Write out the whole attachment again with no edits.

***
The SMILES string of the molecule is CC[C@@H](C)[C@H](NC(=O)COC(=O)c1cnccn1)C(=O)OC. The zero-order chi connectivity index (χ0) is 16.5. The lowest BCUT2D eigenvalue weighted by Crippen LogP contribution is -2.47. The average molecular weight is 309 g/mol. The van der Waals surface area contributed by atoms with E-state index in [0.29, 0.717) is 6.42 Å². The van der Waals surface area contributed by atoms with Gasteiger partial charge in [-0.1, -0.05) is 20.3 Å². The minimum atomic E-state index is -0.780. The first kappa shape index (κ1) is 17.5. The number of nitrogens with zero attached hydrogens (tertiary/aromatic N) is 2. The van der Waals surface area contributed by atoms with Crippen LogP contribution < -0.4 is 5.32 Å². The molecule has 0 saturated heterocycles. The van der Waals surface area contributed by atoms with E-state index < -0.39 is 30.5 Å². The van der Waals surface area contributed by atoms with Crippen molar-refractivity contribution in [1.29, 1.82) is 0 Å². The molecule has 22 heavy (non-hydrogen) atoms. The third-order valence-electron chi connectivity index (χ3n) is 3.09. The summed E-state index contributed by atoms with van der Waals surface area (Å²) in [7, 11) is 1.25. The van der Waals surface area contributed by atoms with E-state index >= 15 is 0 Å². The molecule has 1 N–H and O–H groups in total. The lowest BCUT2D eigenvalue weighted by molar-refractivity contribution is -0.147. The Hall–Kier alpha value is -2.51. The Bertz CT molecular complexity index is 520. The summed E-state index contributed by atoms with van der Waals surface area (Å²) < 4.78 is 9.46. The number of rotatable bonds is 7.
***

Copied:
The SMILES string of the molecule is CC[C@@H](C)[C@H](NC(=O)COC(=O)c1cnccn1)C(=O)OC. The zero-order chi connectivity index (χ0) is 16.5. The lowest BCUT2D eigenvalue weighted by Crippen LogP contribution is -2.47. The average molecular weight is 309 g/mol. The van der Waals surface area contributed by atoms with E-state index in [0.29, 0.717) is 6.42 Å². The van der Waals surface area contributed by atoms with Gasteiger partial charge in [-0.1, -0.05) is 20.3 Å². The minimum atomic E-state index is -0.780. The first kappa shape index (κ1) is 17.5. The number of nitrogens with zero attached hydrogens (tertiary/aromatic N) is 2. The van der Waals surface area contributed by atoms with Crippen LogP contribution < -0.4 is 5.32 Å². The molecule has 0 saturated heterocycles. The van der Waals surface area contributed by atoms with E-state index < -0.39 is 30.5 Å². The van der Waals surface area contributed by atoms with Crippen molar-refractivity contribution in [1.29, 1.82) is 0 Å². The molecule has 22 heavy (non-hydrogen) atoms. The third-order valence-electron chi connectivity index (χ3n) is 3.09. The summed E-state index contributed by atoms with van der Waals surface area (Å²) in [7, 11) is 1.25. The van der Waals surface area contributed by atoms with E-state index >= 15 is 0 Å². The molecule has 1 N–H and O–H groups in total. The lowest BCUT2D eigenvalue weighted by molar-refractivity contribution is -0.147. The Hall–Kier alpha value is -2.51. The Bertz CT molecular complexity index is 520. The summed E-state index contributed by atoms with van der Waals surface area (Å²) < 4.78 is 9.46. The number of rotatable bonds is 7.